A cell biologist from UAB is part of a team of scientists that restored the sense of smell using gene therapy in mice that had been engineered to lack it. The authors noted that the finding has the potential to lead to future treatments for genetic syndromes that interfere with the ability to smell, along with conditions throughout the body caused by related cellular mechanisms.
Bradley Yoder, Ph.D., professor within the UAB School of Medicine’s Department of Cell, Developmental and Integrative Biology, was among the authors of the related article published in Nature Medicine.
Led by researchers at Johns Hopkins and the University of Michigan, the research team was able to cure the mice of congenital anosmia — the medical term for an inability to detect odors from birth. The mice were unable to smell because they had been born without cilia, the hair-shaped structures that grow on the surfaces of most cells in body and that have emerged as major players in many diseases, as well as healthy function.
Researchers restored olfactory function through gene therapy — infecting the mice with a virus designed to make specific genetic changes. These alterations coaxed nerve cells that transmit the sense of smell to regrow the cilia they were missing.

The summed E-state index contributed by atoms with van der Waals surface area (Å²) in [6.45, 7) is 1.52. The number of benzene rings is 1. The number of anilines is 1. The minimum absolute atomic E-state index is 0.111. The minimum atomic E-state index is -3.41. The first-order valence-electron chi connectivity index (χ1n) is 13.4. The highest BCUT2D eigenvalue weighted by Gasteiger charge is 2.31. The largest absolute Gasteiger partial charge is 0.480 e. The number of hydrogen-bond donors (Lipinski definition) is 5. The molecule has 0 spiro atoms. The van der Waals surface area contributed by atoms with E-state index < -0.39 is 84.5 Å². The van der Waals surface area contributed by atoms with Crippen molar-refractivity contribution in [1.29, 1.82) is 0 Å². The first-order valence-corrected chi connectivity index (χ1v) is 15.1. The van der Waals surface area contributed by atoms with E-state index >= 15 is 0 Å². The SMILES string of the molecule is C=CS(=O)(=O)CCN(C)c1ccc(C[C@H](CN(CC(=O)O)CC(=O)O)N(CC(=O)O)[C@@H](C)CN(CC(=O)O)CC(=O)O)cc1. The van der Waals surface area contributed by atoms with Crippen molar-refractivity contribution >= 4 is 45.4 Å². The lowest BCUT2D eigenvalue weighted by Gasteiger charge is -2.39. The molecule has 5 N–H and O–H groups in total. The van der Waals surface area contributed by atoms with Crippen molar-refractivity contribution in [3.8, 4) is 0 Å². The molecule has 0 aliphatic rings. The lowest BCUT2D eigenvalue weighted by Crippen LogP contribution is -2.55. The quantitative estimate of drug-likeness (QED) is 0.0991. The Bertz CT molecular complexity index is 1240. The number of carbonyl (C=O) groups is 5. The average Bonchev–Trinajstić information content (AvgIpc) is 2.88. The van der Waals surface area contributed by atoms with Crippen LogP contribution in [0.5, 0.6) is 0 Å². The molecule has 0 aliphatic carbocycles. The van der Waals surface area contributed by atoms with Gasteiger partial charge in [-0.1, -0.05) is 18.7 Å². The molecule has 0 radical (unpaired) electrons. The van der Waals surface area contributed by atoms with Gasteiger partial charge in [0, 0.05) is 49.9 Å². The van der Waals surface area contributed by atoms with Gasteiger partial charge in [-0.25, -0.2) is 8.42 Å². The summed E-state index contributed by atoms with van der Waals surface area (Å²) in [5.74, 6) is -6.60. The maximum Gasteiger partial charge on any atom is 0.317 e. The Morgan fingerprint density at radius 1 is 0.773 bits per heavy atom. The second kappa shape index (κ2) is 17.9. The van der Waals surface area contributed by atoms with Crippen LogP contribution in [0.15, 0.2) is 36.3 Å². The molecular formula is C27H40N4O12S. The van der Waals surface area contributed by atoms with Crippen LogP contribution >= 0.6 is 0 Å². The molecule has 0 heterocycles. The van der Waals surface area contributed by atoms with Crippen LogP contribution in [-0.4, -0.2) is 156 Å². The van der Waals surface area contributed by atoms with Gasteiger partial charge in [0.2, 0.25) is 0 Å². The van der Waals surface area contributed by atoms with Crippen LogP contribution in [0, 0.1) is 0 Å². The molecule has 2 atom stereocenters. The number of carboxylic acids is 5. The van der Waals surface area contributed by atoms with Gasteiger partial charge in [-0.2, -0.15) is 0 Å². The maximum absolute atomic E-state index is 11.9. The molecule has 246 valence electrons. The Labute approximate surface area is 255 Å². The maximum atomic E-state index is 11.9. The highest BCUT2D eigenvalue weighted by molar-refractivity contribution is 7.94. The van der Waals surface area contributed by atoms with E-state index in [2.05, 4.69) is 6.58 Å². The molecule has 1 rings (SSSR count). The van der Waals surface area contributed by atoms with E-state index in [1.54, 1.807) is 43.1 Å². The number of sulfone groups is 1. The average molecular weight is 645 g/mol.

The study authors note that the research may become important for other cilia-related diseases, including polycystic kidney disease, retinitis pigmentosa in the eye, and rare disorders like Alström syndrome, Bardet-Biedl syndrome and nephronopthisis.
The researchers caution that the work in mice will not have immediate implications for humans who have lost the ability to smell, and will be most important first for people with genetic disorders. Whether or not the findings help those who have lost their sense of smell to aging, head trauma or chronic sinus problems is a matter for future research.
The study was funded by the National Institute on Deafness and Other Communications Disorders, the National Institute on Diabetes and Digestive and Kidney Diseases, the Eunice Kennedy Shriver National Institute of Child Health and Human Development, and the National Eye Institute.